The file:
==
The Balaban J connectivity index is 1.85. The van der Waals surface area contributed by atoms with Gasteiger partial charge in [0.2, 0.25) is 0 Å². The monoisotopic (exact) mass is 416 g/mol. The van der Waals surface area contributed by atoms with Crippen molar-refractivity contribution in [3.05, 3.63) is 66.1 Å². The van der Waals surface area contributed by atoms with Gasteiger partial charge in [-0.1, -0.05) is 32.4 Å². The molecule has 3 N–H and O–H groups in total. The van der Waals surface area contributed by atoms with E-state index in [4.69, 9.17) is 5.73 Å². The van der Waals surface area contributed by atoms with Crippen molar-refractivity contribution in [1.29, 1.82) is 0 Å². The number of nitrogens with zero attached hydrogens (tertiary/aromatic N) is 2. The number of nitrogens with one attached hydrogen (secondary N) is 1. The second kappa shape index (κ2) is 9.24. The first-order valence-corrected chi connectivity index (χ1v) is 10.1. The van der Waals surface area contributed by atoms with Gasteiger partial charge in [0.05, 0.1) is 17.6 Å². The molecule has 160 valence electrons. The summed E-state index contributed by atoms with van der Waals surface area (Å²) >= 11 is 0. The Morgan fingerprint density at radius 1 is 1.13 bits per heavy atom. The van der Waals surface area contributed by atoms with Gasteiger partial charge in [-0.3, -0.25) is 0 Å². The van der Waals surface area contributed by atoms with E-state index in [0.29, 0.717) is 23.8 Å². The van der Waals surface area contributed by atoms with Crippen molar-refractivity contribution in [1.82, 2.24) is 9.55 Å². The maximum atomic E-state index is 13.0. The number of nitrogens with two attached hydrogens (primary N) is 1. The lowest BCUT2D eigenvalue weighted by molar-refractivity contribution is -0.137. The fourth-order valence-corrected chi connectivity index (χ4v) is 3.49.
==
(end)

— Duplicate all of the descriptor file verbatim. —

The Balaban J connectivity index is 1.85. The van der Waals surface area contributed by atoms with Gasteiger partial charge in [0.2, 0.25) is 0 Å². The monoisotopic (exact) mass is 416 g/mol. The van der Waals surface area contributed by atoms with Crippen molar-refractivity contribution in [3.05, 3.63) is 66.1 Å². The van der Waals surface area contributed by atoms with Gasteiger partial charge in [-0.1, -0.05) is 32.4 Å². The molecule has 3 N–H and O–H groups in total. The van der Waals surface area contributed by atoms with E-state index in [4.69, 9.17) is 5.73 Å². The van der Waals surface area contributed by atoms with Crippen molar-refractivity contribution in [1.29, 1.82) is 0 Å². The number of nitrogens with zero attached hydrogens (tertiary/aromatic N) is 2. The number of nitrogens with one attached hydrogen (secondary N) is 1. The second kappa shape index (κ2) is 9.24. The first-order valence-corrected chi connectivity index (χ1v) is 10.1. The van der Waals surface area contributed by atoms with Gasteiger partial charge in [0.05, 0.1) is 17.6 Å². The molecule has 160 valence electrons. The summed E-state index contributed by atoms with van der Waals surface area (Å²) >= 11 is 0. The Morgan fingerprint density at radius 1 is 1.13 bits per heavy atom. The van der Waals surface area contributed by atoms with Gasteiger partial charge in [-0.3, -0.25) is 0 Å². The van der Waals surface area contributed by atoms with E-state index in [0.29, 0.717) is 23.8 Å². The van der Waals surface area contributed by atoms with Crippen molar-refractivity contribution in [1.82, 2.24) is 9.55 Å². The maximum atomic E-state index is 13.0. The number of nitrogens with two attached hydrogens (primary N) is 1. The lowest BCUT2D eigenvalue weighted by molar-refractivity contribution is -0.137. The fourth-order valence-corrected chi connectivity index (χ4v) is 3.49.